On paper, Eddie Gran is a good hire. Kentucky’s newest offense coordinator — excuse me, “assistant head coach of the offense” — has SEC knowledge and overall experience. He has a previous working relationship with Mark Stoops. He coordinated a high-powered attack at Cincinnati.
If UK is expecting Big Blue Nation to storm the box office demanding season tickets for 2016, however, chances are the school is going to be disappointed.
That’s no offense to Gran. In fact, it has nothing to do with Gran. Instead, it has everything to do with the fact Kentucky football fans have heard all of this before.
They heard it in regard to Neal Brown, Stoops’ first offensive coordinator, the Boyle County native and former UK wide-out who returned to his alma mater after a successful span running the offense at Texas Tech. Brown was going to bring the “Air Raid” back to Commonwealth Stadium. That’s not quite what happened.
They heard it about this same time last year in regard to Shannon Dawson, who had served as Dana Holgorsen’s right-hand man at West Virginia and who was going to bring a more physical dimension to the “Air Raid” that would take the pass-happy offense to the next level. That’s not quite what happened.
At least Brown departed on his own accord, taking over as head coach at Troy. Dawson was pink-slipped after just one season, indicating on his way out he was not on the same philosophical page as his boss. That set the stage for Stoops to hire his third offensive coordinator in just four seasons.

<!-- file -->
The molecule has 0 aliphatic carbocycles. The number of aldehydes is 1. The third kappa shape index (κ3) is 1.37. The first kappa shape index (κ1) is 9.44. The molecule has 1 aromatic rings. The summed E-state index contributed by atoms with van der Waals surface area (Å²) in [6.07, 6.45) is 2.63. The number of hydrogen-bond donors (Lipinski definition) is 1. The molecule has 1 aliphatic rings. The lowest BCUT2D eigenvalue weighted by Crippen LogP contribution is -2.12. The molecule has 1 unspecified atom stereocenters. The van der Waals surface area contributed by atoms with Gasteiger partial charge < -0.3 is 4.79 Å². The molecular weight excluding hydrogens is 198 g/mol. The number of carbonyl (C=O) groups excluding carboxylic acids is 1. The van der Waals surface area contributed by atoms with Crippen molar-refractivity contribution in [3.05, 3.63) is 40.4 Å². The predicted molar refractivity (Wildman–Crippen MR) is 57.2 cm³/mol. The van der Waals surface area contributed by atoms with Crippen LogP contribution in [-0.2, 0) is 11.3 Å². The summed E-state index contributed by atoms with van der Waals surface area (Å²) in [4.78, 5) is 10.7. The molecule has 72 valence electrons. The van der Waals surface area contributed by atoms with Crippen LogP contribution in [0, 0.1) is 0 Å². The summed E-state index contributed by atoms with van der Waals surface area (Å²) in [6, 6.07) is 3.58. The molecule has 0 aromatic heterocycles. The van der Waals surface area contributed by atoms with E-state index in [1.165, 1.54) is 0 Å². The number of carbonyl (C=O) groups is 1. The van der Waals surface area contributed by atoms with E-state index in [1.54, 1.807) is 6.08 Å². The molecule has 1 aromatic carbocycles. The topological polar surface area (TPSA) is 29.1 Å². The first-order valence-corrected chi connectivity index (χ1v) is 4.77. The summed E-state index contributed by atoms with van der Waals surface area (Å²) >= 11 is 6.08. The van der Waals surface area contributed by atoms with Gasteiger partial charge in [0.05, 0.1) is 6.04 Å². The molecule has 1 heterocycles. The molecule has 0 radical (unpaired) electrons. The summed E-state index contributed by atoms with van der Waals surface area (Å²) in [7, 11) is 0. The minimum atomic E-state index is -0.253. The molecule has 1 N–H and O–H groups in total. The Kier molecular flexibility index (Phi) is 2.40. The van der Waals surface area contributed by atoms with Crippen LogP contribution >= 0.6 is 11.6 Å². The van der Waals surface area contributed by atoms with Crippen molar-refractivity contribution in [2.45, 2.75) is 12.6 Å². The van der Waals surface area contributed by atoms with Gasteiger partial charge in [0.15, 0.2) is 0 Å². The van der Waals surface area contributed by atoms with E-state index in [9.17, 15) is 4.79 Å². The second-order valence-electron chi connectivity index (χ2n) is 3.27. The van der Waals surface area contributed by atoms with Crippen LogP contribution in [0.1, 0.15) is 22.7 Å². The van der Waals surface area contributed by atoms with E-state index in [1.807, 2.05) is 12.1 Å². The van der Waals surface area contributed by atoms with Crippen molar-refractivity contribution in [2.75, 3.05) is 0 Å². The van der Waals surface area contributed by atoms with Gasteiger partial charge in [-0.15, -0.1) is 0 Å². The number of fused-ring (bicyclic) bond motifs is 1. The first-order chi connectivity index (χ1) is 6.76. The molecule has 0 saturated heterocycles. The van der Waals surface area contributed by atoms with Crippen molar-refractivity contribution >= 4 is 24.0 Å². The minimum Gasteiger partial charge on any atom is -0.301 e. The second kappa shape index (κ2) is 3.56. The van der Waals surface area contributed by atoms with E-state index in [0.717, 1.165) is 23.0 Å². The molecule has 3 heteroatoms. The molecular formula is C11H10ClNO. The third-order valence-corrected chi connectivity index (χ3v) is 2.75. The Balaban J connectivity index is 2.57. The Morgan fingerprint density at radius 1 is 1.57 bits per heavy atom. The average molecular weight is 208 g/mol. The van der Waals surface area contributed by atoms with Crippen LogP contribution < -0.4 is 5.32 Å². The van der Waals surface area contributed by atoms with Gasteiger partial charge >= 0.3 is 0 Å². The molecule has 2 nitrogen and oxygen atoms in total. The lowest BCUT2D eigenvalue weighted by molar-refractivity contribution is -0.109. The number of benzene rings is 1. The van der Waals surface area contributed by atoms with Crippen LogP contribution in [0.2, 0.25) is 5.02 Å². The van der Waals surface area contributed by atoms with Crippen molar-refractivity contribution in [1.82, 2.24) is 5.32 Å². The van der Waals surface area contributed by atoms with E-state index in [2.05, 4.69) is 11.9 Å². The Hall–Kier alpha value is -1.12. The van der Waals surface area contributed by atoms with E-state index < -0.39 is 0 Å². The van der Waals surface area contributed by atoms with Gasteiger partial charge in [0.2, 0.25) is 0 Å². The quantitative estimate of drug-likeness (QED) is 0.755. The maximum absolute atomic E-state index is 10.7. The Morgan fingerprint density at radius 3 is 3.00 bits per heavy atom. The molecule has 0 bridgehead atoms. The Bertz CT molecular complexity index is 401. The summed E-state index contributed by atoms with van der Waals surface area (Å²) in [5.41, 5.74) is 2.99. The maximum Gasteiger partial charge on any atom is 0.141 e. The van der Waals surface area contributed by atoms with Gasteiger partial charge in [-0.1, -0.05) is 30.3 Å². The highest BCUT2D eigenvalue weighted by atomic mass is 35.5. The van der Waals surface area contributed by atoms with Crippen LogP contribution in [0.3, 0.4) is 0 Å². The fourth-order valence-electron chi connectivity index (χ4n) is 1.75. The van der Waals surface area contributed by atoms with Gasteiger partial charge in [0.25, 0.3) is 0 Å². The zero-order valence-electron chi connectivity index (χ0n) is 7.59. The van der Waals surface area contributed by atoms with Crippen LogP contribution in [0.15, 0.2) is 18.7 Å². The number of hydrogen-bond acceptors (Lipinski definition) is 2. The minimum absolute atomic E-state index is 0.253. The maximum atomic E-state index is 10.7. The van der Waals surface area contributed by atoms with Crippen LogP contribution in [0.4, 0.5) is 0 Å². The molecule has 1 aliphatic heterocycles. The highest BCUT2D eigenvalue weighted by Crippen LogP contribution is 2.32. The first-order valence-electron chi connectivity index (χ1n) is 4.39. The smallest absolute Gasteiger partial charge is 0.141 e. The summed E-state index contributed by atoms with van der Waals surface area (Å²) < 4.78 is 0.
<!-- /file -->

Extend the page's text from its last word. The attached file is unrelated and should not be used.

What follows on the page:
He picked Gran, a coach he worked with at Florida State under Jimbo Fisher. The inference is that this time Stoops knows for sure what he’s getting (unlike Dawson), there will be no surprises (unlike Dawson) and Stoops will be comfortable in the working relationship with his offensive coordinator (unlike Dawson).
But will he? That’s the biggest question here. Those who have seen Stoops interact with his offensive coordinator on the sideline and listened to Stoops’ comments after games were left with the impression the head coach and the play-caller were on differing wavelengths.
Will Stoops let Gran run his own show? Was that why Gran was given the fancy “assistant head coach for offense” title and allowed to bring in Cincinnati’s quarterbacks coach, Darin Hinshaw, as well? Was Gran given assurances he won’t be publicly second-guessed by a head coach known to say “I should have been more forceful in letting (the offensive coordinator) know what I wanted”?
It’s Stoops’ show, of course. He’s responsible for the hiring (Dawson and now Gran) and firing (Dawson). He’s also the man responsible for a program that through much of last season appeared disorganized and unprepared.
Maybe it was all the fault of Dawson and wide receivers coach Tommy Mainord (also fired), but three offensive coordinators in three seasons is not a good thing, especially when you’re the one who hired and fired the middle one.
Here’s the other thing about modern-day coordinators: You can’t just hire them; you have to sell them. These days, money matters more than ever. The stakes are higher. Buyouts are bigger. In the 21st century, college athletics isn’t so much in the game of extracurricular activities for the student-athlete as it is in the business of selling tickets.
That’s why Brown was touted as an “Air Raid” coordinator though he never really ran that offense. Ditto Dawson. UK’s marketing department seemed to be thinking one thing while Stoops was thinking something else. Maybe now finally everyone will be singing from the same hymnal.
“I’ve been impressed with how well they’ve produced at Cincinnati and how prolific they have been in throwing the football,” said Stoops in Tuesday’s prepared statement about his new hires.
No offense and no pun intended, but I doubt Kentucky fans are going to put much stock in what the news releases say. They’ve heard that before. They’ll be more interested in what they see.